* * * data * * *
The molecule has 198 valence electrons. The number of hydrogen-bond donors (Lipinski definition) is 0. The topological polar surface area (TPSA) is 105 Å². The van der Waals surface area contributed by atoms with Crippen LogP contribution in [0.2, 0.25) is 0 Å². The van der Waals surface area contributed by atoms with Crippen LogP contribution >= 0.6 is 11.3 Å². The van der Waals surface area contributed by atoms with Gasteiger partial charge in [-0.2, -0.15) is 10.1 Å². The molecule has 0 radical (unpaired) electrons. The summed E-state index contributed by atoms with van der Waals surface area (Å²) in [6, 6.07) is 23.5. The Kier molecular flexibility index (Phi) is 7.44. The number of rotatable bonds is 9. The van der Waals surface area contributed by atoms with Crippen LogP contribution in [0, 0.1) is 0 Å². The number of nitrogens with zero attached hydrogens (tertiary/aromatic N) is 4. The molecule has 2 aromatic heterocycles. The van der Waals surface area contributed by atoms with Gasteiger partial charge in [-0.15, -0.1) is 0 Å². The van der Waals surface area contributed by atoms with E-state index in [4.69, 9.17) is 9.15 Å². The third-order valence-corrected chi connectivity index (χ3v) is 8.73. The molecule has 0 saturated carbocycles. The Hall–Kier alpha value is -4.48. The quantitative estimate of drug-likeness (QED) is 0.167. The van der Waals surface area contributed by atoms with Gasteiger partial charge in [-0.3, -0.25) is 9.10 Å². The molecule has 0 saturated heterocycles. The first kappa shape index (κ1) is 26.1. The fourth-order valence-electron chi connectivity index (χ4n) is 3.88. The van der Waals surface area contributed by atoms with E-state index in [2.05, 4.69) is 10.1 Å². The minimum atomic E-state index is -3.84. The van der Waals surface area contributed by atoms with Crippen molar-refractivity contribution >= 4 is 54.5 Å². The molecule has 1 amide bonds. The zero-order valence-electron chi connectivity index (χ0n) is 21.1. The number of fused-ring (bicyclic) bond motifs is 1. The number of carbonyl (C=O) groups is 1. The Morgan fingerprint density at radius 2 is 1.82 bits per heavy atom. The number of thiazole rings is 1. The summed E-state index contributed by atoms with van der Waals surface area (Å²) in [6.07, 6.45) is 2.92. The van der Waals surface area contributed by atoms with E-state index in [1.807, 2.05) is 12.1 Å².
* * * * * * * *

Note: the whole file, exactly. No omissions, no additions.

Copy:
The molecule has 198 valence electrons. The number of hydrogen-bond donors (Lipinski definition) is 0. The topological polar surface area (TPSA) is 105 Å². The van der Waals surface area contributed by atoms with Crippen LogP contribution in [0.2, 0.25) is 0 Å². The van der Waals surface area contributed by atoms with Crippen LogP contribution >= 0.6 is 11.3 Å². The van der Waals surface area contributed by atoms with Gasteiger partial charge in [-0.2, -0.15) is 10.1 Å². The molecule has 0 radical (unpaired) electrons. The summed E-state index contributed by atoms with van der Waals surface area (Å²) in [6, 6.07) is 23.5. The Kier molecular flexibility index (Phi) is 7.44. The number of rotatable bonds is 9. The van der Waals surface area contributed by atoms with Crippen LogP contribution in [0, 0.1) is 0 Å². The number of nitrogens with zero attached hydrogens (tertiary/aromatic N) is 4. The molecule has 2 aromatic heterocycles. The van der Waals surface area contributed by atoms with Gasteiger partial charge in [-0.15, -0.1) is 0 Å². The van der Waals surface area contributed by atoms with E-state index in [4.69, 9.17) is 9.15 Å². The third-order valence-corrected chi connectivity index (χ3v) is 8.73. The molecule has 0 saturated carbocycles. The Hall–Kier alpha value is -4.48. The quantitative estimate of drug-likeness (QED) is 0.167. The van der Waals surface area contributed by atoms with Gasteiger partial charge in [-0.3, -0.25) is 9.10 Å². The molecule has 0 saturated heterocycles. The first kappa shape index (κ1) is 26.1. The fourth-order valence-electron chi connectivity index (χ4n) is 3.88. The van der Waals surface area contributed by atoms with E-state index in [2.05, 4.69) is 10.1 Å². The minimum atomic E-state index is -3.84. The van der Waals surface area contributed by atoms with Crippen molar-refractivity contribution >= 4 is 54.5 Å². The molecule has 1 amide bonds. The zero-order valence-electron chi connectivity index (χ0n) is 21.1. The number of fused-ring (bicyclic) bond motifs is 1. The number of carbonyl (C=O) groups is 1. The Morgan fingerprint density at radius 2 is 1.82 bits per heavy atom. The number of thiazole rings is 1. The summed E-state index contributed by atoms with van der Waals surface area (Å²) in [6.07, 6.45) is 2.92. The van der Waals surface area contributed by atoms with E-state index in [1.807, 2.05) is 12.1 Å².